:32:29.:32:33.

goodness sake. We would give 25 hours free childcare for youngsters

:32:34.:32:36.

over three and four years old. That would be a massive boost the working

:32:37.:32:43.

families. We are talking about nurses, tube drivers, warrant

:32:44.:32:47.

officers in the army. There are many people who are not well off but have

:32:48.:32:51.

been squeezed in the way everybody has been squeezed and they are

:32:52.:32:56.

finding it continuing. I am stunned by Malcolm's argument where

:32:57.:32:59.

everybody should pay something so you should not take people out of

:33:00.:33:03.

national insurance, but the principle doesn't apply to income

:33:04.:33:07.

tax. You can stand that argument on its head and apply it to income tax.

:33:08.:33:13.

Most people don't see a difference between income tax and national

:33:14.:33:15.

insurance, it's the same thing to most people. It is true that it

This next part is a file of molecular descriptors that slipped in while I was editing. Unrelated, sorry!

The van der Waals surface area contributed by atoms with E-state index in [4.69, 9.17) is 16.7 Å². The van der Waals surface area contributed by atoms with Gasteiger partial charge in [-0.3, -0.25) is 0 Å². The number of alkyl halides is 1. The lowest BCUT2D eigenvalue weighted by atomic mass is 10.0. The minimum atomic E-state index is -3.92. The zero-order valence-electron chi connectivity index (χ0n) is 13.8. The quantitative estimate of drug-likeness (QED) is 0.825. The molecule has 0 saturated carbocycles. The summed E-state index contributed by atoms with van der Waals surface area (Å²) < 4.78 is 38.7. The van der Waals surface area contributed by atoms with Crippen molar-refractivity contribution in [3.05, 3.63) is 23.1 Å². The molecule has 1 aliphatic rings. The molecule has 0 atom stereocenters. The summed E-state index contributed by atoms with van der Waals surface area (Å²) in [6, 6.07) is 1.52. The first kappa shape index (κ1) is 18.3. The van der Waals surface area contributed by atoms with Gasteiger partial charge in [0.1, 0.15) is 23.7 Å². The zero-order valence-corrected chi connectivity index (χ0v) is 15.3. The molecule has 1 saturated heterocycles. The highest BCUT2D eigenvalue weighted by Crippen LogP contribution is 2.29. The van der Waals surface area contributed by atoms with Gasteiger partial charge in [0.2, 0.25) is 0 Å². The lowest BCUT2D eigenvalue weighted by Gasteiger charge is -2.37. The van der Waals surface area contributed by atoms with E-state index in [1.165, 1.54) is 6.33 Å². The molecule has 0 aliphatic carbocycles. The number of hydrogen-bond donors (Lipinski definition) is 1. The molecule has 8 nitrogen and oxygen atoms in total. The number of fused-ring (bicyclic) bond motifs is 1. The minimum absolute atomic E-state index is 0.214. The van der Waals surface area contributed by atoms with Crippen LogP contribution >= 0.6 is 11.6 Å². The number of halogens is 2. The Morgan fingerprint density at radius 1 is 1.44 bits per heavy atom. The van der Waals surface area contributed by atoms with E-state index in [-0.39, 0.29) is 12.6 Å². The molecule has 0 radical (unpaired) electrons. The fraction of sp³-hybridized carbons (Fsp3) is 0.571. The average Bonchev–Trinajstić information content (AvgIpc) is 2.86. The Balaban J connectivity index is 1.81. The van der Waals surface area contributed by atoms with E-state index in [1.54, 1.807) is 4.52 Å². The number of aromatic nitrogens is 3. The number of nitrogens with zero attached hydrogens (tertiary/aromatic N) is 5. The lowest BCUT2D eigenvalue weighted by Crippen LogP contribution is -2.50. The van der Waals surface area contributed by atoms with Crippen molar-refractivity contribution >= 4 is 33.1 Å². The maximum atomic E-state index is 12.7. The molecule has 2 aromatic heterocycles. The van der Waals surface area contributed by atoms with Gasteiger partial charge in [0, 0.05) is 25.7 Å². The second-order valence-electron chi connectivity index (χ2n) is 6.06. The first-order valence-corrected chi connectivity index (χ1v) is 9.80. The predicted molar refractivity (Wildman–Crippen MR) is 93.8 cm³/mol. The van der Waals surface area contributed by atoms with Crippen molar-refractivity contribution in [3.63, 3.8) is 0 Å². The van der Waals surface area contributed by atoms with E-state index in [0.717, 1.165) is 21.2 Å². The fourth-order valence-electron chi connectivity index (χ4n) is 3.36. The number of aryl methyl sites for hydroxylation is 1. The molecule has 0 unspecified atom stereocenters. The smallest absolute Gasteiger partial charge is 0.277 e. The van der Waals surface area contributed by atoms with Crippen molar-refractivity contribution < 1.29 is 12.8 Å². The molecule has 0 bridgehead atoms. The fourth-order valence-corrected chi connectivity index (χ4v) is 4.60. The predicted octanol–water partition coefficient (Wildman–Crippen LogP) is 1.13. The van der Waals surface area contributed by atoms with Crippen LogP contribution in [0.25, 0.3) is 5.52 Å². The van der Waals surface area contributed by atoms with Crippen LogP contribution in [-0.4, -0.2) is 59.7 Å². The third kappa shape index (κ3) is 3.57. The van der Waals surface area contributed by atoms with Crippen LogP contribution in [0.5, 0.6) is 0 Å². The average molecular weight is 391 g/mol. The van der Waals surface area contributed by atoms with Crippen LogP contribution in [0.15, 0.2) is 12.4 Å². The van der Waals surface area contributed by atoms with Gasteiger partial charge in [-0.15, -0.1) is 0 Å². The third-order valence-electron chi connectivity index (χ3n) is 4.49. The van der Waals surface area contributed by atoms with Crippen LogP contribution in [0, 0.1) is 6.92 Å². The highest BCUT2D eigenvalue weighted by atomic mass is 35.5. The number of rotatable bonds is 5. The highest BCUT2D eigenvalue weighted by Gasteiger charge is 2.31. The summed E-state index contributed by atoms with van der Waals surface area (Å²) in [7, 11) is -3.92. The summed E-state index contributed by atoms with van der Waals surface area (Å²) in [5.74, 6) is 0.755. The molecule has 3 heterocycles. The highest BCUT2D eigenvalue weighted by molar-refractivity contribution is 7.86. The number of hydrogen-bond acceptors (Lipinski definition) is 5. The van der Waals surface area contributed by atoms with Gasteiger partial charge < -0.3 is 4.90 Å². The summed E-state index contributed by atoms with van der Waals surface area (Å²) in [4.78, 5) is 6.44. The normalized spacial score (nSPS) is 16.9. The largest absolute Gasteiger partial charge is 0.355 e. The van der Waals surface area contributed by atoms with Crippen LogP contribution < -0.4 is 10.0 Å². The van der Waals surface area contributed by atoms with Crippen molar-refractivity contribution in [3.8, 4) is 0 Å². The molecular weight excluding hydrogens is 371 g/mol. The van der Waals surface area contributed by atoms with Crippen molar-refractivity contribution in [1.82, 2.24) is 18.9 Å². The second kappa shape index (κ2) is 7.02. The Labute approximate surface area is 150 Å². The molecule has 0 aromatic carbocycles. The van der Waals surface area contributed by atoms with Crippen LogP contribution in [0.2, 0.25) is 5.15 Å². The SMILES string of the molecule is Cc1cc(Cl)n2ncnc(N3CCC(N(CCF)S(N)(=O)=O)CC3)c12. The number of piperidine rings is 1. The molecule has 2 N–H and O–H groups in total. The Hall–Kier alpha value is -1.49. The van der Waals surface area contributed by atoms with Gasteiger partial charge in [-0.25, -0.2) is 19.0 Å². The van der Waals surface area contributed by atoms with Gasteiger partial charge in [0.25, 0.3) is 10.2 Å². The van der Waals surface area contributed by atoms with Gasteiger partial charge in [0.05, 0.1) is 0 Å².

:33:16.:33:20.

isn't really an insurance fund and there is an argument from merging

:33:21.:33:23.

both of them. But we have concentrated on a simple tax

:33:24.:33:29.

proposition. Norman is ignoring the fact the people on the 40% rate have

:33:30.:33:35.

benefited by the raising of the personal allowance. To say they have

:33:36.:33:39.

been squeezed is unfair. The calculation is that an ordinary

:33:40.:33:43.

taxpayer will be ?700 better off at the current threshold, and about

:33:44.:33:48.

?500 better off at the higher rate. It is misleading to say the better

:33:49.:33:52.